POLL: Pew Research Center Poll
DATE: March 2001
Sample Size: 1,513

73 percent of respondents said they "would vote for making marijuana legally available for doctors to prescribe."
POLL: Gallup
DATE: March 1999
Sample size: 1,018

60 percent of respondents supported allowing physicians to prescribe medical marijuana.
POLL: Journal of the American Medical Association (JAMA)
DATE: March 1998
Sample size: N/A

62 percent of respondents favored legalizing marijuana "strictly for medical use."
POLL: Luntz Research Poll
DATE: September 1997
Sample size: 1,444

66 percent of Independent voters said "doctors should be allowed to prescribe small amounts of marijuana for patients suffering serious illnesses."
64 percent of Democrat voters said "doctors should be allowed to prescribe small amounts of marijuana for patients suffering serious illnesses."
57 percent of Republican voters said "doctors should be allowed to prescribe small amounts of marijuana for patients suffering serious illnesses."
POLL: CBS News telephone poll
DATE: June 1997
Sample size: N/A

74 percent of respondents agreed "people who find that marijuana is effective for their medical condition should be able to use it legally."
POLL: Family Research Council
DATE: June 1997
Sample size: 1,000

69 percent of respondents favored "legalizing medical use of marijuana."
POLL: ABC News/Discovery News Poll
DATE: May 1997
Sample size: 517

68 percent of respondents said the federal government should not punish doctors who prescribe marijuana. 60 percent of respondents said doctors should "be able to prescribe marijuana."
POLL: Lake Research Poll
DATE: February 1997
Sample size: 1,002

85 percent of respondents favored "making marijuana legally available for medical uses where it has been proven effective for treating a problem."
POLL: ACLU Topline Poll
DATE: November 1995
Sample size: 1,001

Here we see that FOR MORE THAN A DECADE, a VERY LARGE MAJORITY wants marijuana to be rescheduled, at the least, so that doctors can include it, again, after 70 years of prohibition, as part of their medicine available for patients.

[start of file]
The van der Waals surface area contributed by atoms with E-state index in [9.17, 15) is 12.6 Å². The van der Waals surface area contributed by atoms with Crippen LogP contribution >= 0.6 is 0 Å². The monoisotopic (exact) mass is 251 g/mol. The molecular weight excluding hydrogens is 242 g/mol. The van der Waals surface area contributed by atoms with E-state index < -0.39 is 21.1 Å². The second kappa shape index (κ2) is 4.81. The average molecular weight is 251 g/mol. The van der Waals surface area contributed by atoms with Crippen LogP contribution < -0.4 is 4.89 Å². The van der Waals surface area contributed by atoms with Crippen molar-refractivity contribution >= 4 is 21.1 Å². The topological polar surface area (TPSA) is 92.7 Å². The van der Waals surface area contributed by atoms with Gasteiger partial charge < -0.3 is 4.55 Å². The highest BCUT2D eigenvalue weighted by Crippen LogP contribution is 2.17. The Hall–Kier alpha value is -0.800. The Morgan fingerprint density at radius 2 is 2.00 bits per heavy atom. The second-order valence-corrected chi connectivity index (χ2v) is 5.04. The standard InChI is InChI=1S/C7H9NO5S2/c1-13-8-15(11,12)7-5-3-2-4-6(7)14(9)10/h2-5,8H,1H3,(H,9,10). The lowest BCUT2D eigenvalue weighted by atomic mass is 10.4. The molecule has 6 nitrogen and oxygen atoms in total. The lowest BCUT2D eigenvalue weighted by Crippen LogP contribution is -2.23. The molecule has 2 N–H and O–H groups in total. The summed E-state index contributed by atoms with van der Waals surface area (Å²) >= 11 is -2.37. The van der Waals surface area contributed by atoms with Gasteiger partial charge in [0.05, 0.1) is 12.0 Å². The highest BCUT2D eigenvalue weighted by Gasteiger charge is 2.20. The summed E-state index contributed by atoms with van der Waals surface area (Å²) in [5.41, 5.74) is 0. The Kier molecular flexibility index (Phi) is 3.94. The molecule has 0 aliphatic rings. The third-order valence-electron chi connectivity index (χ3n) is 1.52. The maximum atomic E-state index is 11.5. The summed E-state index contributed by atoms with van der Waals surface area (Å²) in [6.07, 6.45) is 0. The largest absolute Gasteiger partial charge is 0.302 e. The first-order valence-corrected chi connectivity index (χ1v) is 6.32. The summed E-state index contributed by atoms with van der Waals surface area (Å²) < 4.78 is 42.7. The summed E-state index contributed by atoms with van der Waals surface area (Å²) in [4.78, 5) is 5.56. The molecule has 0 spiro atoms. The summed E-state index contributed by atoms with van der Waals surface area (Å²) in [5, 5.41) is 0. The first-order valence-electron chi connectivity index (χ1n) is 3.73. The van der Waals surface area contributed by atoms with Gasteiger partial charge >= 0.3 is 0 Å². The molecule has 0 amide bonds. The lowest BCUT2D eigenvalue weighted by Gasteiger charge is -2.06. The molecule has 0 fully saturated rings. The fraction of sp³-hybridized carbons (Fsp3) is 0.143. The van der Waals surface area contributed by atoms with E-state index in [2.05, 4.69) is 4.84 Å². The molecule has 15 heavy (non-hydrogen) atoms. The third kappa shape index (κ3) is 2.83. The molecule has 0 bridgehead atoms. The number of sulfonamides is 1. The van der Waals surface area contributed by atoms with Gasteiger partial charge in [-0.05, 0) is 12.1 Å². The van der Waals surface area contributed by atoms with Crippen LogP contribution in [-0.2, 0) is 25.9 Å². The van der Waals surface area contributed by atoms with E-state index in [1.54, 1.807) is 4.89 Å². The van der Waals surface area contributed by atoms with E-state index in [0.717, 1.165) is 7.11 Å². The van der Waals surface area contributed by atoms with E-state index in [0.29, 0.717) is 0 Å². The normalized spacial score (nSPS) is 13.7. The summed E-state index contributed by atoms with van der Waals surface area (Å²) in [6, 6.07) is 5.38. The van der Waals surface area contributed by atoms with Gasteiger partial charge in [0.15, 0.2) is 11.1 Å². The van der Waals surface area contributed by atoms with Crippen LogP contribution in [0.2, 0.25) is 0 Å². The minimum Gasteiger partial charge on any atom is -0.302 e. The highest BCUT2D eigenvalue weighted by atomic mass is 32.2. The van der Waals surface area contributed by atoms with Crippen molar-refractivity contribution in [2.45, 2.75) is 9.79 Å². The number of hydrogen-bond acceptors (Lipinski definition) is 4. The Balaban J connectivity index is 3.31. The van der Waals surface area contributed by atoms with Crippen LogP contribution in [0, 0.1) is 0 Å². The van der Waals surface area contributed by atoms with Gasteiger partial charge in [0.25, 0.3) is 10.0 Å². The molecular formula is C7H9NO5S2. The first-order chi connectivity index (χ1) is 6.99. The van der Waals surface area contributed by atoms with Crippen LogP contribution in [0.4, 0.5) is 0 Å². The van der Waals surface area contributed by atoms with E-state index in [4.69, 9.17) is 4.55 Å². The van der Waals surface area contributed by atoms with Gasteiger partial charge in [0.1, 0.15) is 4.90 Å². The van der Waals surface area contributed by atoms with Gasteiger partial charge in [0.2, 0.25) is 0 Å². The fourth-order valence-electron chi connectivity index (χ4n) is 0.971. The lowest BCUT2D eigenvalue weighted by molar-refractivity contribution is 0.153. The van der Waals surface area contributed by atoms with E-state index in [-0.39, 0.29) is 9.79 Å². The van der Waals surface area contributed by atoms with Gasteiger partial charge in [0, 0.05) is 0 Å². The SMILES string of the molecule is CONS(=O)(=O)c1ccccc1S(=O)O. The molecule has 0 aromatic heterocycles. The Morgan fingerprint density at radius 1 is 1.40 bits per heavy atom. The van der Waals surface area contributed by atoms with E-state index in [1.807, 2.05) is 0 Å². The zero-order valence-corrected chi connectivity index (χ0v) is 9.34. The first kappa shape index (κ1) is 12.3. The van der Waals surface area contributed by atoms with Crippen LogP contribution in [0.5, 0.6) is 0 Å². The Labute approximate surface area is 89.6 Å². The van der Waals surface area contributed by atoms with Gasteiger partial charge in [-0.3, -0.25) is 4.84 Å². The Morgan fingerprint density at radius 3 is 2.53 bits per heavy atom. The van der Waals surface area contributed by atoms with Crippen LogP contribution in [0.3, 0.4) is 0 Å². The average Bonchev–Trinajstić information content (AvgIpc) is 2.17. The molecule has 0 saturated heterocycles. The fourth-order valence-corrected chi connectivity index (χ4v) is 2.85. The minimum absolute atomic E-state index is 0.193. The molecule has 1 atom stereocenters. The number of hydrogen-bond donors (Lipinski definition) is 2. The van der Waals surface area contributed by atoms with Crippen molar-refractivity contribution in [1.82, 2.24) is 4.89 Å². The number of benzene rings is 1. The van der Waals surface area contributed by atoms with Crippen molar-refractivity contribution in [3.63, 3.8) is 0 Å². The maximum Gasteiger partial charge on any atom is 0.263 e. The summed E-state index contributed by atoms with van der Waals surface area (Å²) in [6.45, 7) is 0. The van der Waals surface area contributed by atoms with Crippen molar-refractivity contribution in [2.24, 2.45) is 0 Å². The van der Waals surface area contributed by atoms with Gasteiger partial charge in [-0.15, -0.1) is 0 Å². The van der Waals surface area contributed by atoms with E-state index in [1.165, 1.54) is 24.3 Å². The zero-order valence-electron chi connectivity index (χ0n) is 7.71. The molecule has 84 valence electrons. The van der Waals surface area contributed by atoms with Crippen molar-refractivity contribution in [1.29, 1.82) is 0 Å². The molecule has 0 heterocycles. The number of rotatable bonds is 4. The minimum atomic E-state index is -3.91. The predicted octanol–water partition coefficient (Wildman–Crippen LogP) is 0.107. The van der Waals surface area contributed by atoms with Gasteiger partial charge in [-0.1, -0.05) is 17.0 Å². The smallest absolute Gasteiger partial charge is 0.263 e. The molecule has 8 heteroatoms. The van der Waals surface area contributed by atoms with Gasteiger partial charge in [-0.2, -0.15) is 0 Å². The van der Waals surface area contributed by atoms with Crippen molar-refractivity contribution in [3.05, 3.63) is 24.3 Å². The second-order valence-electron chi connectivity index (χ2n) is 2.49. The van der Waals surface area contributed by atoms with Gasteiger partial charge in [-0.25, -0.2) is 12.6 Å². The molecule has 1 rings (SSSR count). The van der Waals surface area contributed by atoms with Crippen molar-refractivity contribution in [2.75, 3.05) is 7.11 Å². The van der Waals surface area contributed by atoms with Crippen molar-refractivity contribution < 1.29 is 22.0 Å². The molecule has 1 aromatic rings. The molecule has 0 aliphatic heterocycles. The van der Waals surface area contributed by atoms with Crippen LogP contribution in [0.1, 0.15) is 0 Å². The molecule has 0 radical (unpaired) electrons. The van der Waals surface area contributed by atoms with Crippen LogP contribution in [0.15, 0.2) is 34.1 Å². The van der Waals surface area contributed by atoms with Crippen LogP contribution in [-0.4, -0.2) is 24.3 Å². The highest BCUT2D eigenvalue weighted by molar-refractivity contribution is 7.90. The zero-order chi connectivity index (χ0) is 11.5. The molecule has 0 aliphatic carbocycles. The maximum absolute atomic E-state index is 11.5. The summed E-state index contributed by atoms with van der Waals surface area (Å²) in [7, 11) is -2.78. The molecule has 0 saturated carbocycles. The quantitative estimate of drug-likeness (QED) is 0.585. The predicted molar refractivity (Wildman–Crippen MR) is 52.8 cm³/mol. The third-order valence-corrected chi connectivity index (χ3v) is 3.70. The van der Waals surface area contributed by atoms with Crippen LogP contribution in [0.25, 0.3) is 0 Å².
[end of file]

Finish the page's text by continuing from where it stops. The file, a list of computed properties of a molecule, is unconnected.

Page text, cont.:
The problem, it seems to me, is that politicians are simply out of the loop about how Americans think about this issue. Ryan Grim illustrated that very thing when he was a lobbyist for the MPP in his book, This Is Your Country On Drugs. Privately, legislators would admit that they KNOW marijuana is not a dangerous drug, but they assumed it was an issue they couldn't touch. Grim asked those legislators how many people in their states, did they think, would support legal mmj. The politicians routinely said something like 30%. At that time, the issue was polling at 70% approval of mmj.

It seems to me that 70%, over years and years, is as pretty much overwhelming for a majority as we're going to see in this nation, considering the 30% of Americans who continued to think Bush was great - and considering that 45% of Americans refuse to acknowledge that humans did not come into existence, as is, a few thousand years ago - when ALL scientific evidence is against this - in spite of the fact that, if they had to live their beliefs, they could no longer see a doctor and would simply need to pray for any medical problems.

Medical marijuana has had a hard majority for more than a decade - the way for the law to respond to this is to remove cannabis from its current scheduling - the smartest thing would be to remove it entirely, but, at the least, the medical value needs to be recognized.

So, I guess the issue of mmj meets all the parameters - long-standing overwhelming majority, a decade of lawmakers behind the curve, lots of support - from both left and right b/c a lot of people have had family members with cancer - and yet the Drug Czar continues to exist and tell lies and the DEA continues to refuse to address the issue.